I would like to start by acknowledging the events of 3 years ago. Hurricane Katrina by this point in the day, currently 9A MDT, had made landfall and was in the midst of catastrophically damaging one of America’s major cities. That city still hasn’t recovered from the storm. Neither have the areas along the Gulf coast that were similarly affected. The Army Corps of Engineers has since worked to repair the levee system and even announced that they were rebuilt to withstand another Category 3 storm. Let’s hope the residents of New Orleans don’t have to find out whether that’s true or not. My opinion is that the levees aren’t strong enough. It will require elected officials that actually care about their fellow citizens to take serious action in the Gulf coast region. It will require yet more time and money to prepare the region for the next major storm.
We’re edging closer to the time when Gustav could directly impact the U.S. He slowly made his way across Jamaica overnight and now has nothing but warm oceans and marginally unfavorable wind shear to contend with. Let’s begin by looking at his vitals:
Center located at 18.6N, 78.8W; maximum sustained winds of 65mph; moving WNW @ 8mph; minimum pressure of 988mb.
Gustav should strengthen to hurricane status sometime today. There were readings yesterday even while over Jamaica that Gustav could have wobbled around that threshold, but the NHC decided to stick with a Tropical Storm designation. Regardless, Gustav should assume a more northwesterly heading by the end of the day, takind aim at Cuba’s west coast tomorrow afternoon/evening as a Category 2 storm. By Sunday morning, Gustav should enter the Gulf of Mexico, regardless of whether he makes landfall over Cuba or not. Further strengthening is forecasted throughout this time frame and by the time we wake up Sunday, Gustav could be a Category 3 storm (major hurricane). By Monday morning, Gustav should be taking aim at a smaller portion of the Gulf Coast. It really won’t be apparent where he should make landfall until Sunday/Monday.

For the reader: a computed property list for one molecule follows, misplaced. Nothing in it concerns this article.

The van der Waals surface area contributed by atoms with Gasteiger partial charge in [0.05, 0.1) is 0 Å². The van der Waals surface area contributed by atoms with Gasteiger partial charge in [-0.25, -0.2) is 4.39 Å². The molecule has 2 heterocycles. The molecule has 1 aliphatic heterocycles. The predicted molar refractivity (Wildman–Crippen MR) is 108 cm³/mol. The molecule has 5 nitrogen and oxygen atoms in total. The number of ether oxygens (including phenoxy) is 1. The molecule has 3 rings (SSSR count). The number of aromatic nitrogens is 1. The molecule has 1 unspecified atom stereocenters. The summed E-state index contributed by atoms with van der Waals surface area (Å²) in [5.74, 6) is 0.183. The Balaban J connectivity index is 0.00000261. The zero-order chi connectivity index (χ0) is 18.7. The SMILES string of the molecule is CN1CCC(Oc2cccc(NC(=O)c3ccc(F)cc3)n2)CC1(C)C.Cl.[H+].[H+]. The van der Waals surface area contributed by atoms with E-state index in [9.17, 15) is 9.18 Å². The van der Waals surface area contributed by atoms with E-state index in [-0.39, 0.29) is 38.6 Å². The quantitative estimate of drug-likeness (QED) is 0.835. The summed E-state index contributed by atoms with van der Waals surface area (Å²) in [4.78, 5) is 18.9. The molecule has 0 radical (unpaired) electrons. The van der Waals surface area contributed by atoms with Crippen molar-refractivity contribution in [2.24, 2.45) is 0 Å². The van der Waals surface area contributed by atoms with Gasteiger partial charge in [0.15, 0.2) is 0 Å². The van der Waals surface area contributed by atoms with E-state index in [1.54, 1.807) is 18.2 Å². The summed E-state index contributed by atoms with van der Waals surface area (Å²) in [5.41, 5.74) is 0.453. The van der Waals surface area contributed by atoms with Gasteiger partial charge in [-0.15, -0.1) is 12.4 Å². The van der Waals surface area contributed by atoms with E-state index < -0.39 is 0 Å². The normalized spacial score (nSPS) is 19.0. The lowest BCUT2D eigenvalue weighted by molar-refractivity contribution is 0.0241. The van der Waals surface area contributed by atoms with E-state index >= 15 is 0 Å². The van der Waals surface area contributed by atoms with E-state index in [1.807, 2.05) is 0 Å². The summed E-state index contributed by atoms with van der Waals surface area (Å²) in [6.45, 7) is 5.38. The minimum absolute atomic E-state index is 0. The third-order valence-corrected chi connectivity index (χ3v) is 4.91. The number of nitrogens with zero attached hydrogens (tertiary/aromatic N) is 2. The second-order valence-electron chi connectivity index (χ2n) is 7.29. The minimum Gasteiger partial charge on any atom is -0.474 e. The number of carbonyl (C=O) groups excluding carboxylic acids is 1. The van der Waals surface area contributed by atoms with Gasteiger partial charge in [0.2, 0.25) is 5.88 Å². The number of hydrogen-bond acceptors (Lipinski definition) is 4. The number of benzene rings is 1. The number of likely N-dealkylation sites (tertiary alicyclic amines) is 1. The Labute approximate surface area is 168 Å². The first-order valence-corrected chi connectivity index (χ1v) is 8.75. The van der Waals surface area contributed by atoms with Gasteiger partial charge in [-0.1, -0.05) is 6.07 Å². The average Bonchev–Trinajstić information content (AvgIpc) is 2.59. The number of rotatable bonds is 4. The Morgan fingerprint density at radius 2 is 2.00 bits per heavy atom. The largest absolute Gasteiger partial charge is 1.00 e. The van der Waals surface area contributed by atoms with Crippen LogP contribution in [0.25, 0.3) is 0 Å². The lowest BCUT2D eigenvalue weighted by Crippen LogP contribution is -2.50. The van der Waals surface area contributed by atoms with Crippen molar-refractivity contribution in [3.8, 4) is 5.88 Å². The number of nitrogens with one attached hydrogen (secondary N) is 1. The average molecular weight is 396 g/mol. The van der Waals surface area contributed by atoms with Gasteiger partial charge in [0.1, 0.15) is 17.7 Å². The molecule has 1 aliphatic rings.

Gustav’s track should take him just to the right of the warmest portion of the large extra-warm pool of water that is WNW of Jamaica, the Gulf Loop Current. Despite missing the warmest portion of the pool, Gustav could quickly strengthen over the next 24 hours. The official track forecast would put Gustav over another very warm pool currently located northwest of Cuba. That could be the time when we see the most explosive growth of this system, if such a thing does occur. After passing this pool, there shouldn’t be any other factos that drastically alter Gustav’s strength. He will of course experience eye-wall replacement cycles, which will cause his intensity to oscillate. The current official forecast calls for Gustav to make landfall along the Louisiana coast west of the Mississippi River as a Category 3. But do not be surprised if he is stronger at landfall. Also, the exact landing site is quite frankly irrelevant. A storm of this magnitude will affect a large area.